Honey bees collect and apply plant resins to the interior of their nest cavity, in order to form a layer around the nest cavity called a propolis envelope. Propolis displays antimicrobial activity against honey bee pathogens, but the effect of propolis on the honey bee microbiome is unknown. Honey bees do not intentionally consume propolis, but they do manipulate propolis with their mouthparts. Because honey bee mouthparts are used for collecting and storing nectar and pollen, grooming and trophallaxis between adults, feeding larvae, and cleaning the colony, they are an important interface between the bees' external and internal environments and serve as a transmission route for core gut bacteria and pathogens alike. We hypothesized that the antimicrobial activity of an experimentally applied propolis envelope would influence the bacterial diversity and abundance of the worker mouthpart microbiome. The results revealed that the mouthparts of worker bees in colonies with a propolis envelope exhibited a significantly lower bacterial diversity and significantly higher bacterial abundance compared to the mouthparts of bees in colonies without a propolis envelope. Based on the taxonomic results, the propolis envelope appeared to reduce pathogenic or opportunistic microbes and promote the proliferation of putatively beneficial microbes on the honey bee mouthparts, thus reinforcing the core microbiome of the mouthpart niche.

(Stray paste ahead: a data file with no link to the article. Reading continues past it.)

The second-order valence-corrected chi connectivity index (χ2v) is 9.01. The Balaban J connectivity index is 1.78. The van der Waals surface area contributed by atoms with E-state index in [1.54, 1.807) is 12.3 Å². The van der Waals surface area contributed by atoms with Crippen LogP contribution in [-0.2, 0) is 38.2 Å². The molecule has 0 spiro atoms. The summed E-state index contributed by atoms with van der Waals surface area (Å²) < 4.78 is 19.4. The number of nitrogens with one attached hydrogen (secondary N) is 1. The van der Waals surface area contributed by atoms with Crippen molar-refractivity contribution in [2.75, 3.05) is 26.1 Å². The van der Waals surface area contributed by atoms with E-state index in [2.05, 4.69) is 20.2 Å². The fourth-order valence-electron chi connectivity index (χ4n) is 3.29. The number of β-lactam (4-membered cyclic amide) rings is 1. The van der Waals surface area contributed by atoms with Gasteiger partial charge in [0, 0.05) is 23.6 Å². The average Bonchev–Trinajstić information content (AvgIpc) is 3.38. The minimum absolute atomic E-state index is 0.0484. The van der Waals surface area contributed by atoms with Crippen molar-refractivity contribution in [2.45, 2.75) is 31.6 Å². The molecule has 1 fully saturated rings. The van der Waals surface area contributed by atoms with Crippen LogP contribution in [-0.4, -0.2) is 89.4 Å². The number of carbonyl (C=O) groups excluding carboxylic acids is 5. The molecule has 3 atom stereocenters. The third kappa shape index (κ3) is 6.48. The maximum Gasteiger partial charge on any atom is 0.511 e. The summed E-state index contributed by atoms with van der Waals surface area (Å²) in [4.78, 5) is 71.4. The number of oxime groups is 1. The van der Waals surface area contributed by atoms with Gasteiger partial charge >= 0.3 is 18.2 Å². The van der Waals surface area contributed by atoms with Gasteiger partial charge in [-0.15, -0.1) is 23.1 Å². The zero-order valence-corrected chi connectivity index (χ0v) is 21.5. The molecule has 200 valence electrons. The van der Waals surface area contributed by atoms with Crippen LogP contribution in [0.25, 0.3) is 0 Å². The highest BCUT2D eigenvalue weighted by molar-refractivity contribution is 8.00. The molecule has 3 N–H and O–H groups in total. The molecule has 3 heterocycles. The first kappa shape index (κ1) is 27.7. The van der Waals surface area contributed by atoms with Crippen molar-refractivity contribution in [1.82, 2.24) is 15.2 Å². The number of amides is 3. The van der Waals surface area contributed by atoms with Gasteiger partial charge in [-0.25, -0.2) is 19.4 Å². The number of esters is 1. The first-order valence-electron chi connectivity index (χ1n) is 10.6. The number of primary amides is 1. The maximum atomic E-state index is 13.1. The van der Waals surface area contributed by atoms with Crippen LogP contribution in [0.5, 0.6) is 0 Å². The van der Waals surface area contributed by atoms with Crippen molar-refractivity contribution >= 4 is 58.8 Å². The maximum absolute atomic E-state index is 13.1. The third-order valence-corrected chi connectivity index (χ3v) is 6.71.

Keywords: antimicrobial resins; microbiome; mouthpart bacteria; mouthparts; propolis; social immunity.